Use and Safety of Respiratory Medicines in Children
The lack of appropriately authorised and formulated medicines for use in the pediatric population is a longstanding problem and cause for concern. As a result, most medicines are prescribed to children on an off -label or an unlicensed basis. Dosing regimens approved for adults are extrapolated to pediatric age groups, for example on the basis of proportionality of weight, without pediatric pharmacokinetic or pharmacodynamic data. Safety and effi cacy are presumed to be the same as in adults, but this may not be the case. Evidence-based information in children is often not readily available, and prescribing decisions may have to be based on accepted practice presented in formularies. On January 26, 2007, the new regulation of the European Union (EU) on medicinal products for pediatric use came into force. The overall aim of the regulation is to improve the health of children in the EU. More specifi cally the objectives include: increasing the development of medicines for use in children; ensuring that medicines used to treat children are subject to high quality research and appropriately authorised for use in children; improving the information available on the use of medicines in children; and achieving the above objectives without subjecting children to unnecessary clinical trials or delaying the authorisation of medicines in the adult population. Previously, pharmaceutical industry had been free to restrict a particular medicine’s development to the adult population; the development of pediatric medicines was solely at the industry’s discretion. The new regulation requires that all applications for marketing authorisation for new medicines, must contain the results of all studies and information required in a previously agreed pediatric investigation plan (PIP) The PIP will contain a full proposal of all the studies (and their timings) necessary to support the pediatric use of an individual product and will cover all pediatric age groups and all necessary age-appropriate formulations. In some case, pharmaceutical companies can obtain a deferral of waiver from a PIP, for example where there is no pediatric therapeutic need or where pediatric use of the product is not appropriate. Unless a deferral or a waiver has been granted, pediatric data must be provided in all applications for the authorisation of new medicinal products. The regulation also establishes a new type of marketing authorisation, called the pediatric use marketing authorization (PUMA), intended to stimulate the development of off -patent products for use in the pediatric population. Only medicines that are intended solely for use in children will be eligible for a PUMA. The new legislation obliges the European Medicines Agency to build one European network from the diff erent existing networks and collaborative projects, investigators, and specifi c Centers of Excellence.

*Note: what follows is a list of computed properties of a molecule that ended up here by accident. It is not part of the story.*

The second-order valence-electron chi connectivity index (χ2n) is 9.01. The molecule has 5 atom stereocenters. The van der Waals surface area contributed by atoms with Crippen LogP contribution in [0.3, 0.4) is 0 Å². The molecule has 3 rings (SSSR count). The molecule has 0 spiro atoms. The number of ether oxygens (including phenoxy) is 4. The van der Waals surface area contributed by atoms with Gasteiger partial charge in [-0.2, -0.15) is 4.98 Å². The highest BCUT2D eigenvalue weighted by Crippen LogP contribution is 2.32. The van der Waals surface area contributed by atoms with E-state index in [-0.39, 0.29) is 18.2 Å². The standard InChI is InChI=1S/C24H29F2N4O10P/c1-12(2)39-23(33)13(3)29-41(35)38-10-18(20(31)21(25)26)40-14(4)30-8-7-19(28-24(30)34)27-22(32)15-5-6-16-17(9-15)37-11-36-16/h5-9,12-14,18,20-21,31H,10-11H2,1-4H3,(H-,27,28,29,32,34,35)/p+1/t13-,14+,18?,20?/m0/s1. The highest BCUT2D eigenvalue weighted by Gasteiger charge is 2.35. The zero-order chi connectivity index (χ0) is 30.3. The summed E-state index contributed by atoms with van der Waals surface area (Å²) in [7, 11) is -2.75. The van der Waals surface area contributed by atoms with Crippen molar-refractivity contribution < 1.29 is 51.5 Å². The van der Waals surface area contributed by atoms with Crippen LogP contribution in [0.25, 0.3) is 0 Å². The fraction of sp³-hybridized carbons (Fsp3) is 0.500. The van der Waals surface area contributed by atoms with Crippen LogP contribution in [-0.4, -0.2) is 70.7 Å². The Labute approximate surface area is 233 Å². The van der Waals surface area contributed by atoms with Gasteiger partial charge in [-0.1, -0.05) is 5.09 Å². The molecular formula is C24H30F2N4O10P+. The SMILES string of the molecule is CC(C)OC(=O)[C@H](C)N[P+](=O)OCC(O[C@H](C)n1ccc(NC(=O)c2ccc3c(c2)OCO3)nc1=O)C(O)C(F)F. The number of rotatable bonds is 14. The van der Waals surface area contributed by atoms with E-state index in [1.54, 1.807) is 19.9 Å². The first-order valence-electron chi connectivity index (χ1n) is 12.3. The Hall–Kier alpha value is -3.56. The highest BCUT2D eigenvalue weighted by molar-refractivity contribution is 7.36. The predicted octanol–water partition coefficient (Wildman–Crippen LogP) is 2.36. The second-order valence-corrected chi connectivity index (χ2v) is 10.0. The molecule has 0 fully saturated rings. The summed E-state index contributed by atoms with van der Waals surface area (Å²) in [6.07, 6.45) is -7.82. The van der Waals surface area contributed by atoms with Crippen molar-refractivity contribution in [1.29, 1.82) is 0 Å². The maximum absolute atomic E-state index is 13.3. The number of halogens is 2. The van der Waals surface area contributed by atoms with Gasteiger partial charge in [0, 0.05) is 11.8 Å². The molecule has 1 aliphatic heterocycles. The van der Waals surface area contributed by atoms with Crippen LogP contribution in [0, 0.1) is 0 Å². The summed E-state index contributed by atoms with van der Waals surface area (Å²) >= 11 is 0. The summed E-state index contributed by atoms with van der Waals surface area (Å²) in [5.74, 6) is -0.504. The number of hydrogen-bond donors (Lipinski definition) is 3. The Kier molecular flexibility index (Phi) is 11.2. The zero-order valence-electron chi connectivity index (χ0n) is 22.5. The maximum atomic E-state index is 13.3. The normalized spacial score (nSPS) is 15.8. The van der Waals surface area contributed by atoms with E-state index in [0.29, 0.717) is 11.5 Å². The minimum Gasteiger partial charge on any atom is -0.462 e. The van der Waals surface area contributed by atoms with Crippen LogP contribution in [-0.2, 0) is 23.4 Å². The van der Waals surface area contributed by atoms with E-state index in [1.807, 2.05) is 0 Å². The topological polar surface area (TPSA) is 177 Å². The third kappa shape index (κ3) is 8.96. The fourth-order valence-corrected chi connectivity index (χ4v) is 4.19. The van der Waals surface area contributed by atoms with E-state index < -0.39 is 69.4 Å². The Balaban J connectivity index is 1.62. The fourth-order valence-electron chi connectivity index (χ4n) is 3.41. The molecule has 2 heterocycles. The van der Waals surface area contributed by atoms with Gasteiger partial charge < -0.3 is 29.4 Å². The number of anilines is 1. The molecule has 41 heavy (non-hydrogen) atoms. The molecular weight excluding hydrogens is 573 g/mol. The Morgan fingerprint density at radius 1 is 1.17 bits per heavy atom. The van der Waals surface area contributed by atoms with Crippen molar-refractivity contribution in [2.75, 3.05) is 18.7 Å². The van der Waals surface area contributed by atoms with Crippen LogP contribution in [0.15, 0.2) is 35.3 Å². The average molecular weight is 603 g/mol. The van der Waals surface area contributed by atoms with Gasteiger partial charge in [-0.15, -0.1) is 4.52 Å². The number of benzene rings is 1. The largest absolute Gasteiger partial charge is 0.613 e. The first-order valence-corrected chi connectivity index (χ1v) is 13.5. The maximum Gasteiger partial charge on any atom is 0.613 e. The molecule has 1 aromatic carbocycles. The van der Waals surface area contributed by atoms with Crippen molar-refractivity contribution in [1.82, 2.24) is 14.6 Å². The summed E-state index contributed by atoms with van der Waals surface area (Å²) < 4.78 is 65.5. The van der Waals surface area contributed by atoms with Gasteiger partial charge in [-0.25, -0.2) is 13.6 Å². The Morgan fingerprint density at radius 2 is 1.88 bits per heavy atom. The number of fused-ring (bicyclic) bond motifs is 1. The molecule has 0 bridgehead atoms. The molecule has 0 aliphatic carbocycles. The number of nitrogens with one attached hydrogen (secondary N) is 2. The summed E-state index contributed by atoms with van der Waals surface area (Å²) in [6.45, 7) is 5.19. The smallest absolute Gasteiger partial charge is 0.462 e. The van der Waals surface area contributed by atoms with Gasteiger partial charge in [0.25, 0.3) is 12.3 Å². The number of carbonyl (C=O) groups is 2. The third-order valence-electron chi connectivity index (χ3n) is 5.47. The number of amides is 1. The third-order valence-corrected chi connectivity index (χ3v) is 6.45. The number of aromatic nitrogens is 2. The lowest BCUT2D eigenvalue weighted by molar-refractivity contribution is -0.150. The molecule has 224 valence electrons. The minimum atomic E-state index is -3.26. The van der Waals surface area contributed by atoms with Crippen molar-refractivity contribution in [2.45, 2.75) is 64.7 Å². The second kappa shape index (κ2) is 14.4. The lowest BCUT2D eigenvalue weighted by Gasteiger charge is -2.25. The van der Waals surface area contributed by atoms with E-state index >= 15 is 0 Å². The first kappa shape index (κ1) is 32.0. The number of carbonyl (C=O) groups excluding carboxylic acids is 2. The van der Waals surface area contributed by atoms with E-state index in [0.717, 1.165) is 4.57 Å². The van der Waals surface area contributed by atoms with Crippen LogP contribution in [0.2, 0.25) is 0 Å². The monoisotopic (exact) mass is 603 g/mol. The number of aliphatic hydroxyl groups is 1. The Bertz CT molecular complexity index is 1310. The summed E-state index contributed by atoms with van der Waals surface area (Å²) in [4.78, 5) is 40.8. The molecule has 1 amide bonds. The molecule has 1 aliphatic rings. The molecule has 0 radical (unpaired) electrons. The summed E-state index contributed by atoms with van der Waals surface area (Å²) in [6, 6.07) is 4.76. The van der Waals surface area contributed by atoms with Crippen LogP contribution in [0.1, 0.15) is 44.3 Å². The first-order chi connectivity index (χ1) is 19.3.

|Keywords||children, pharmacology, resipratory diseases|
|Promotor||Sturkenboom, M.C.J.M. (Miriam)|
|Publisher||Erasmus University Rotterdam|
|Sponsor||European Commission, Erasmus MC Rotterdam, J.E. Jurriaanse Stichting|
Sen, E.F.. (2011, February 9). Use and Safety of Respiratory Medicines in Children. Erasmus University Rotterdam. Retrieved from http://hdl.handle.net/1765/22402